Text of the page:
Tony Kavan of the Nebraska State Patrol spoke about human trafficking to a crowd of over 60 people at Luther Memorial Church on Sept. 24.  
WELCA, the Women of the Evangelical Lutheran Church, organized the presentation.
Organizer Carol Wallman said, “It’s one of the bigger pushes with the churches to have people more informed about it.  
It’s the ladies’ organization and this is one of the things that they are promoting.”
Tony Kavan, a 1995 graduate of S-D-A High School, is currently assigned in Grand Island as a Domestic/Sexual Violence and Human Trafficking Specialist with the Nebraska State Patrol.  
After high school, Kavan spent four years in the Marine Corps and some time in the reserves before joining the State Patrol.  
He has specializations in Traffic Crash Reconstruction, Crime Scene Investigations, Blood Stain Pattern Analysis, Forensic Child Interviewing, and Internet Crimes Against Children.
Kavan explained that the law enforcement approach to the problem has changed over the last several years.  It is estimated that 900 people a month are trafficked in the state of Nebraska.  Human Trafficking is defined as: The act of recruiting, harboring, transporting, providing, or obtaining a person for labor, services, or commercial sex acts by means of fraud, force, or coercion for the purpose of exploitation, involuntary servitude, debt, bondage, slavery, or any commercial sex act involving a minor.
In order to help victims who are being exploited and coerced in these situations, law enforcement has been trying to reach out to create trust with these women and children. In the past, they focused a lot on arresting women for prostitution.  However, Kavan explained that doing that only increases distrust of law enforcement and can make victims feel even more trapped by their traffickers.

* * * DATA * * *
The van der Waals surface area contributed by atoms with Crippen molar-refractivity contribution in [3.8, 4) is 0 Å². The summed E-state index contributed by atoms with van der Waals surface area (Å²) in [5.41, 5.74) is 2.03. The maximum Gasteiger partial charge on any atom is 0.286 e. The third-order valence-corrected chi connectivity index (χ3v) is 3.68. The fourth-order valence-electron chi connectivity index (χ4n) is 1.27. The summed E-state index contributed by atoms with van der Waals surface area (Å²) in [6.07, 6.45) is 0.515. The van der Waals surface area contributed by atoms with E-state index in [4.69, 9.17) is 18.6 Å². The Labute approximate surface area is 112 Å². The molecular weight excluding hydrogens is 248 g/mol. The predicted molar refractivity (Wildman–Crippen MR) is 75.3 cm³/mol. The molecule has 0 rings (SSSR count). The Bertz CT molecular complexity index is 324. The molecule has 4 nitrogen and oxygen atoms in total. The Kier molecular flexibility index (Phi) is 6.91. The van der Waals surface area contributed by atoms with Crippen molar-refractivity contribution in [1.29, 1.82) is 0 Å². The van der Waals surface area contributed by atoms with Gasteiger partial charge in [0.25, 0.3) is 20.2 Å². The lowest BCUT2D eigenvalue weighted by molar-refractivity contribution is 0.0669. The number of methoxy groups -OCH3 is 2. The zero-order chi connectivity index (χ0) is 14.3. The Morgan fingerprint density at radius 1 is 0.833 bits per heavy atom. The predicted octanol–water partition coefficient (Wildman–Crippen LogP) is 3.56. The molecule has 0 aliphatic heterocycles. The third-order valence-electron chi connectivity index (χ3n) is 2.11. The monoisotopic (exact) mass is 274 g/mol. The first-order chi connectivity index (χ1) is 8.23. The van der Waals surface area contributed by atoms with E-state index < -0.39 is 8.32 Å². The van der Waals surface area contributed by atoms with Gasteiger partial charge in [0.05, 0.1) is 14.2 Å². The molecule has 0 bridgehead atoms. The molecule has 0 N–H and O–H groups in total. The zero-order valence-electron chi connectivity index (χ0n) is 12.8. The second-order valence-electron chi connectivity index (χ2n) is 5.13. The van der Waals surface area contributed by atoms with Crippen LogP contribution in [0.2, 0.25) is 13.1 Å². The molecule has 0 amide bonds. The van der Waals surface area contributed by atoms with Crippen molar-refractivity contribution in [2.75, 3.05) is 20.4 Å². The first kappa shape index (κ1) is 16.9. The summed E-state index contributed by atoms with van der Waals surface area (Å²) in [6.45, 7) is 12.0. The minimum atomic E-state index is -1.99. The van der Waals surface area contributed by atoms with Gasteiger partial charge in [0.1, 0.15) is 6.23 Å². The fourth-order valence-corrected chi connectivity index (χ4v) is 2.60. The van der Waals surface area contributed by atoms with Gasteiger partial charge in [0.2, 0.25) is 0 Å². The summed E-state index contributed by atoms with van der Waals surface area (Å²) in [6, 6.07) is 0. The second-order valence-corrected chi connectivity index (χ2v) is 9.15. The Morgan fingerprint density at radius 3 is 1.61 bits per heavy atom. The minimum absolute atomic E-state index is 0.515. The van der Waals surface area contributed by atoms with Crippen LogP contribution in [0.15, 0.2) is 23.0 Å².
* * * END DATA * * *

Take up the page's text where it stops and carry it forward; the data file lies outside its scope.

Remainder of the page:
Walman said she was most surprised by that.  “His thought is that he’d like to stop the ones that are buying these gals and stuff,” she said.  Kavan noted that until there is no “demand” for this, the problem will continue.
Though not all women involved in prostitution are trafficked, he said that through talking to many of them over the years he found that almost all of them were victims of human trafficking when they started and acted under a sense of obligation, coercion, or fear.  Kavan encouraged people to be more aware of others and look for signs that something isn’t right.
Wallman was happy with the great turnout.  She commented, “He did a wonderful presentation.  He was there for two hours.  It was very interesting. I was very pleased. They asked some very interesting questions and some of them visited quite a while afterwards.”